"I ask civil and religious authorities to spare no efforts to ensure that legality and civil coexistence be soon restored, and that honest and loyal citizens may know that they can count on adequate protection from State institutions. I also hope that civil and religious leaders from all nations, aware of their role as guide and example to their peoples, take meaningful and explicit actions of friendship and consideration towards minorities, Christian or others, and make it a point of honour to come to the defence of their legitimate human rights".

 

PHILIPPINES: FORGING BONDS OF PEACE AND SOCIAL HARMONY

VATICAN CITY, 27 OCT 2008 (VIS) - This morning in the Vatican, Benedict XVI received the Letters of Credence of Cristina Castaner-Ponce Enrile, the new ambassador of the Philippines to the Holy See. In his English-language address to her he recalled how "the Filipino people are renowned for their warm generosity and the high value they place on friendship and family life". He also expressed his thanks for "the unique contribution they have made and continue to make to the life of the local and universal Church", encouraging them to continue "to devote themselves to forging bonds of peace and social harmony within your borders and across the globe.

  "For its part, and in a special way through its diplomatic activity, the Holy See seeks to engage the world in dialogue so as to promote universal values ... and advance mankind on the road to communion with God and one another. The Catholic Church is eager to share the richness of the Gospel's social message, for it enlivens hearts with a hope for the fulfilment of justice and a love that makes all men and women truly brothers and sisters in Christ Jesus. She carries out this mission fully aware of the respective autonomy and competence of Church and State.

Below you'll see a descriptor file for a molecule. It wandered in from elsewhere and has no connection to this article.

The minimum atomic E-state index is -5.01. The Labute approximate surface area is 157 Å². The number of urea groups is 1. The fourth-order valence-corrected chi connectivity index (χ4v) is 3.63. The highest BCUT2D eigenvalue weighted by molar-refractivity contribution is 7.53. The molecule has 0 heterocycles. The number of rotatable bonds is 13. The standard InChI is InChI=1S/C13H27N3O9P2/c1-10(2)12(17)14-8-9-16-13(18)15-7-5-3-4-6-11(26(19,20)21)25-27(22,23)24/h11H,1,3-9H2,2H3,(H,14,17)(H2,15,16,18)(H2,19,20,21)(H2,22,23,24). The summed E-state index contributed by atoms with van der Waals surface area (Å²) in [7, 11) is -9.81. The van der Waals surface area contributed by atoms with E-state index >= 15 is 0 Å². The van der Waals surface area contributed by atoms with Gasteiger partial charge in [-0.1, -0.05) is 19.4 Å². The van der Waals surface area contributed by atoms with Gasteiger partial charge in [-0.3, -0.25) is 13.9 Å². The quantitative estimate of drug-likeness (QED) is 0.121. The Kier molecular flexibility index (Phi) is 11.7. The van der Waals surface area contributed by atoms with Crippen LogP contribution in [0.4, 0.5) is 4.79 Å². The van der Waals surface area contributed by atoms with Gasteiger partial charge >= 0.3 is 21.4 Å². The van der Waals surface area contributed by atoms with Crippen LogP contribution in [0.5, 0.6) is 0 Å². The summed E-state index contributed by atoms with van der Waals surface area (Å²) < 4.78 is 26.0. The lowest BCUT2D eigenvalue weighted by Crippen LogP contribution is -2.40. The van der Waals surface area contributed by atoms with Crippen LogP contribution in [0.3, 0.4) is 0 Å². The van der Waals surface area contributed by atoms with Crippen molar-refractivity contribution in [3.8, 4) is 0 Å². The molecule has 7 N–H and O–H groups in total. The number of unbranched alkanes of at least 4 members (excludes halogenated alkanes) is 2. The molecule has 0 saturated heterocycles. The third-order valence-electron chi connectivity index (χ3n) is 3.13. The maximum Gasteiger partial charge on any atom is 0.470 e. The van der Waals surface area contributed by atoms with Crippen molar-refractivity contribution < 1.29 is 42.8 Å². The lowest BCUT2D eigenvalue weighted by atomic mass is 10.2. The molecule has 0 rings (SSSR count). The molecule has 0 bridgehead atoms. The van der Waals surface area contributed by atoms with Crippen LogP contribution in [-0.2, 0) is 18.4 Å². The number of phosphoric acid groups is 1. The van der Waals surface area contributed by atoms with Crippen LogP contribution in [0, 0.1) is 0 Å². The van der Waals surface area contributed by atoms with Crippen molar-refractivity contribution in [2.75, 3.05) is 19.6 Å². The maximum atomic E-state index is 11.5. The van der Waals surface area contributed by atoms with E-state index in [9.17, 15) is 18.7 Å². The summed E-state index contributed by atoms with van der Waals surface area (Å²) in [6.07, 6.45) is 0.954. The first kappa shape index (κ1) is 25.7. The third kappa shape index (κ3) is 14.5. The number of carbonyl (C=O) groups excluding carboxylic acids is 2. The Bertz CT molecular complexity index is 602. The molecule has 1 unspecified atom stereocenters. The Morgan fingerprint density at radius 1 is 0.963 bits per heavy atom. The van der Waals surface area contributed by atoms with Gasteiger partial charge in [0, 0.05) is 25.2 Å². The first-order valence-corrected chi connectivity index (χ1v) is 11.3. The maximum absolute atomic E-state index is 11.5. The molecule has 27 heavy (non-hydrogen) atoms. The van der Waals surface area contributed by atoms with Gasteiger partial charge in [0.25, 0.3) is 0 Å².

"Indeed", he added, "we may say that the distinction between religion and politics is a specific achievement of Christianity and one of its fundamental historical and cultural contributions. The Church is equally convinced that State and religion are called to support each other as they together serve the personal and social wellbeing of all. ... By cultivating a spirit of honesty and impartiality, and by keeping justice their aim, civil and ecclesial leaders earn the trust of the people and enhance a sense of the shared responsibility of all citizens to promote a civilisation of love".

  The Holy Father then went on to refer to the Meeting of the Global Forum on Migration and Development, held recently in Manila. "Initiatives such as this", he said, "are fruitful when they recognise immigration as a resource for development rather than as an obstacle to it. ... Domestic and international policies aimed at regulating immigration must be based on criteria of equity and balance, and particular care is needed to facilitate the reunification of families. At the same time, conditions that foster increased work opportunities in peoples' places of origin are to be promoted".

  In this context, Pope Benedict recalled how political leaders in the Philippines "have passed legislation for comprehensive land reform with the aim of improving the living conditions of the poor". Such measures "can benefit a society by instilling a sense of common responsibility and stimulating individual initiative, making it possible for a nation both to feed its own and expand its participation in international markets. ... I pray that by implementing measures that foster the just distribution of wealth and the sustainable development of natural resources, Filipino farmers will be granted greater opportunities for increasing production and earning what they need to support themselves and their families".

  Finally, the Pope spoke of his happiness at seeing the Philippines "participate actively in international forums for the advancement of peace, human solidarity and inter-religious dialogue. ... In light of the Gospel, the Catholic Church has always been convinced that the transition from less humane to more humane conditions is not limited to merely economic or technological dimensions, but implies for each person the acquisition of culture, respect for the life and dignity of others, and acknowledgement of 'the highest good, ... God Himself, the author and end of these blessings'".

 

AUDIENCES

VATICAN CITY, 27 OCT 2008 (VIS) - The Holy Father today received in separate audiences:

 - Cardinal Giovanni Battista Re, prefect of the Congregation for Bishops.

 - Cardinal Roger Michael Mahony, archbishop of Los Angeles, U.S.A.

 - Bishop Jesus Esteban Sadaba Perez O.F.M. Cap., apostolic vicar of Aguarico, Ecuador, on his "ad limina" visit.

Local site Links: